A Challenge to Black Millennials to Solve an Age-Old Healthcare Problem

If you’re Black in America, especially if you’re a Black healthcare provider, you know this story well – the infamous Tuskegee Study of Untreated Syphilis in the Negro Male. That period of time less than 100 years ago when the US Public Health Service unethically conducted a 40-year-long syphilis experiment on 600 hundred Black men. Enrolled under the guise of receiving treatment for “bad blood” and lured in by promises of free medical exams, meals, and burial insurance, they received no treatment whatsoever. When penicillin became the known drug of choice for syphilis treatment thirteen years after the start of the study, it made no difference for the sick men; for the next twenty-five years, penicillin was intentionally withheld.

Fast forward to the 21st century, and the Tuskegee syphilis experiment is frequently cited as the defining historical event that instilled healthcare mistrust in Black Americans and, to this day, prevents us from participating in clinical trials. Although this idea is misguided in many ways and oversimplified in others, it is derived from a true sentiment.

In today’s healthcare landscape where evidence-based medicine is king, clinical trial enrollment is more relevant than ever. After all, high quality clinical trials are the foundation of disease treatment. They inform our guidelines, our algorithms, and our protocols. Yet too often, we are left with trial results that are not completely generalizable to Black people. As a postgraduate fellow, I taught a drug information and literature evaluation course to 2nd year pharmacy students. An unfortunate “trick” I taught them was that when analyzing a study, the participant demographics can almost always be considered a study limitation. Black, Hispanic, and Native American populations will almost always be underrepresented in comparison to the real-world distribution of disease.

When I think about those students and my friends who are already healthcare professionals or will be soon, I am hopeful about the future of healthcare. I am especially inspired by Black millennials and our aptitude for developing unique solutions to complex problems.

So, I have a question and challenge for us: What can Black millennial healthcare providers do to increase minority clinical trial enrollment?

Here are a few of my initial thoughts:

1. Enhance the quality of online information about clinical trials. According to a poll by Research!America, half of African-American respondents claimed to get information about clinical trials online. This means the clinical trial information available on the Internet needs to be accurate, digestible, and informative. Equally as important, people need to be able to and want to access the information. Fortunately, millennials have tons of experience with making online content accessible and interesting.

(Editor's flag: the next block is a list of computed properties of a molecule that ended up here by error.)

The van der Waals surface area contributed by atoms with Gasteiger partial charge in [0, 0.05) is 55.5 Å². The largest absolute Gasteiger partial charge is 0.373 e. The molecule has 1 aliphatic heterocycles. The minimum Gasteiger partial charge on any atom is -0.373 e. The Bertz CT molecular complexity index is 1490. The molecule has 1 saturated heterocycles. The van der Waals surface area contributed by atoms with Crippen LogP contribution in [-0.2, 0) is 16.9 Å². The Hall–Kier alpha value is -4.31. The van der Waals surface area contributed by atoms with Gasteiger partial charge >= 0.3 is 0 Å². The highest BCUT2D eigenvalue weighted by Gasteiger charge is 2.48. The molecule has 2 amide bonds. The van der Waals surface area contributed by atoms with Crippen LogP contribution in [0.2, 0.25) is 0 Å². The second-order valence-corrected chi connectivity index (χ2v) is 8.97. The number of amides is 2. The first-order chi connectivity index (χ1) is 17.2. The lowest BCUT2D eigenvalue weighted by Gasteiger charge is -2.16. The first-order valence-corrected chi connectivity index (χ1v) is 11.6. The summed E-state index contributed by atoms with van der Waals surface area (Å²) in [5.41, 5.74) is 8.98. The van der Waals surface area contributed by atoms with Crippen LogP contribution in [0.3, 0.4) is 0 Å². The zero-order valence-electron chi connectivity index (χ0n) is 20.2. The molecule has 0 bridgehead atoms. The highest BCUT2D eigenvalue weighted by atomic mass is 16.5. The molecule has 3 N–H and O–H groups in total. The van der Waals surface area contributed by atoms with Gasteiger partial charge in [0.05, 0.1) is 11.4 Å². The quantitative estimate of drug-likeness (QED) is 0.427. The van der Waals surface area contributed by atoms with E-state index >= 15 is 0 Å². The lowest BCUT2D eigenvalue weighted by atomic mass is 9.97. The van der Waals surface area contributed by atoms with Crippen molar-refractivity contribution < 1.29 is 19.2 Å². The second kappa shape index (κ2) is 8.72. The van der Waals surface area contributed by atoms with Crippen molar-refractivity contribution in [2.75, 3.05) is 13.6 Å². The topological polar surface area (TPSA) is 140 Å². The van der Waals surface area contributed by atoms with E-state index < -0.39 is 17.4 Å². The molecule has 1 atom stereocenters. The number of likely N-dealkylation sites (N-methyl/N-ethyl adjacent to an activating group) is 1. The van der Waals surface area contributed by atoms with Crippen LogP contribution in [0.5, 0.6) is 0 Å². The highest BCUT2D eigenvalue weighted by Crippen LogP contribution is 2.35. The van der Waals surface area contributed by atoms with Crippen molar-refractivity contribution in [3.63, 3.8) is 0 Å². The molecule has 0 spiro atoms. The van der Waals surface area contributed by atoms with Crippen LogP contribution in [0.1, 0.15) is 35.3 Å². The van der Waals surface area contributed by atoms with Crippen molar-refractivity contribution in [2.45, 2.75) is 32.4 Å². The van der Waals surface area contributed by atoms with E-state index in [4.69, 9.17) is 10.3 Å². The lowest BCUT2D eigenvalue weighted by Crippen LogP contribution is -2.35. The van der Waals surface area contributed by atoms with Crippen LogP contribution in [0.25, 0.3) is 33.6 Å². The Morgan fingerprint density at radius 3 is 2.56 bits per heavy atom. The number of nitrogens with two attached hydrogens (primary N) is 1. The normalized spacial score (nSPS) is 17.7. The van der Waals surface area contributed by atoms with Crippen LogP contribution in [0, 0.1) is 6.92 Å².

2. Connect potential participants to satisfied participants and trustworthy providers. In a marketing approach to clinical trial recruitment, social proof is gold – word of mouth, testimonials, good or bad reports from peers. These all affect an individual’s willingness to take part in a clinical trial. For all demographics – including African-American respondents – trustworthiness and perceived competence of those leading clinical trials is of utmost importance. Young practitioners can refer quality participants in their own networks to trustworthy providers and find ways to link them to individuals who have participated in clinical trials before…

…without violating HIPAA. Hey, I did say it was a challenge 😆

3. Start in our own communities. Your families, Greek letter organizations, churches, and community groups are great places to build relationships and educate people about clinical trials. Offer a list of nearby trial sponsors (and give rides!). Lead a weekend workshop about clinical trials. Host a free seminar about the potential benefits of study enrollment. The resources are at our fingertips, and so is our audience.

These are just a few of my thoughts, but I’d love to find out what other ideas are out there and how people are already implementing them. What we can’t do is continue to wait for study sponsors to figure out how to connect with our communities. (How long have we been waiting already?) We can increase clinical trial awareness and enrollment in our own circles by utilizing our education, expertise, and creativity to improve the long-term health of our communities.


Megan Nichole is a public health pharmacist and professional health writer. Originally from South Carolina, she hopped one state over to Atlanta, Georgia where she resides with her fiancé and son. Megan is most fulfilled through learning, informing, and educating about public health topics, especially those that relate to medications. Her favorite way to do so is through freelance health writing and maintaining her own blog, Your Friendly Public Health Pharmacist.

Check out her latest posts on her website – megannichole.com.

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